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Research shows opportunity for more accurate measurement of bone mineral density and predicting fracture risk

May 17, 2004

A new method of determining the ability of a hip to withstand fracture following a fall was introduced at the IOFWorld Congress on Osteoporosis held in Rio de Janeiro, Brazil.

Improved Methods for Predicting Bone Fracture Risk

Measuring bone mineral density (BMD) is the method of choice among physicians trying to gauge if their patients are at risk for sustaining a fragility fracture of a major bone. But taking additional factors into consideration yields a Fall Index that is a better predictor than BMD alone, researchers reported this week at the IOF World Congress on Osteoporosis.

Hip fractures are more frequent in the elderly population, many of whom suffer from osteoporosis, a disorder that causes gradual leeching of bone minerals. Results from bone density scans are typically used to identify patients who may have osteoporosis and who are at risk for fragility fractures, particularly of the hip. Combining this data with measurements of bone geometry, age, height, and weight can produce a Fall Index that better predicts risk, reported Dr. Kenneth Faulkner and colleagues from GE Healthcare and the Osteoporosis Diagnostic and Treatment Center, Richmond, Virginia, USA (conference abstract OC3).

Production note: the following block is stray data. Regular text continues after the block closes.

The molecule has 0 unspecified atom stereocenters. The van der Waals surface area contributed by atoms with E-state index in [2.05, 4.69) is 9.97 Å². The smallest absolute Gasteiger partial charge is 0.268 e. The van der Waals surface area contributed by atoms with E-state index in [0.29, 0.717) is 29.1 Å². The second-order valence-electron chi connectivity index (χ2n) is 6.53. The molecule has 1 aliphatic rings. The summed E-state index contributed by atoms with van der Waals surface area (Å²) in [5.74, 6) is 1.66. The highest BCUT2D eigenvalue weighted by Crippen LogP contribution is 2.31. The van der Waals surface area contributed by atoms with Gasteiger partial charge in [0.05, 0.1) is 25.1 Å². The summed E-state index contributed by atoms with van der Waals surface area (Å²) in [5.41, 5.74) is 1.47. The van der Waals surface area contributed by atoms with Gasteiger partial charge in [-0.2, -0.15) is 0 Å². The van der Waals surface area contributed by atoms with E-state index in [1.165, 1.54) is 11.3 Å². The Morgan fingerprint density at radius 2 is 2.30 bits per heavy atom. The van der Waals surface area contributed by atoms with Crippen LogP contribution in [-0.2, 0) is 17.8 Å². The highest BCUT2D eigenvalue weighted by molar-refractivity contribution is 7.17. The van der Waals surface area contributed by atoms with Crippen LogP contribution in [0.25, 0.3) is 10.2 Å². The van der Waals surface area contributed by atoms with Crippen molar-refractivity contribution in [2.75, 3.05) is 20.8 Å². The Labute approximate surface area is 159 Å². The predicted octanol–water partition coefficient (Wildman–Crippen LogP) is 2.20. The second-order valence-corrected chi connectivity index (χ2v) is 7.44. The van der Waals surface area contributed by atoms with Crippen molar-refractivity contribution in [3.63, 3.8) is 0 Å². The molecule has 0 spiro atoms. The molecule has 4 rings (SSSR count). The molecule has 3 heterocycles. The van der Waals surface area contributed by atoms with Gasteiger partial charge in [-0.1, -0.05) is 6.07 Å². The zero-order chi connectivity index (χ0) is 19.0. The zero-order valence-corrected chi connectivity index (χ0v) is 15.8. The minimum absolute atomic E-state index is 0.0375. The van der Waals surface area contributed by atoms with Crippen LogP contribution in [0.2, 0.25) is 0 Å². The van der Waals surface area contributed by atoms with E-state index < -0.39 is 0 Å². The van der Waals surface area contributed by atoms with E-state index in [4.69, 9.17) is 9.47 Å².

Faulkner and colleagues measured BMD and Fall Index in 422 women, 58 of whom had a previous fracture. The Fall Index, mathematically determined, indicates the ability of a hip to withstand a fall. Faulkner and colleagues found the Fall Index was significantly lower in the 58 women who had sustained a broken hip. BMD measurements were also significantly lower in these women.

"The Fall Index predicts hip fracture better than bone density alone," said Faulkner, adding that verification studies are needed to confirm the results. In addition, the Fall Index will need to be reviewed by regulatory agencies for approval before it could be used in the clinic.

Measuring the index requires the uses of bone densitometers that can measure not just bone density but also bone geometry, such as cross sectional area. Most modern densitometers are equipped with these capabilities.

Low bone density not the entire story

While bone mineral density is a reliable indicator for osteoporosis, about half of women who sustain fragility fractures have bone mineral densities above the WHO diagnostic threshold for osteoporosis. Some of these patients have osteopenia, a less severe loss of bone minerals. In these patients, the combination bone mineral loss and a prior fracture was a powerful indication of increased risk for another vertebral or non-vertebral fracture, according to a study by Dr. Elizabeth Sornay-Rendu and colleagues, INSERM, Lyon, France (conference abstract OC15).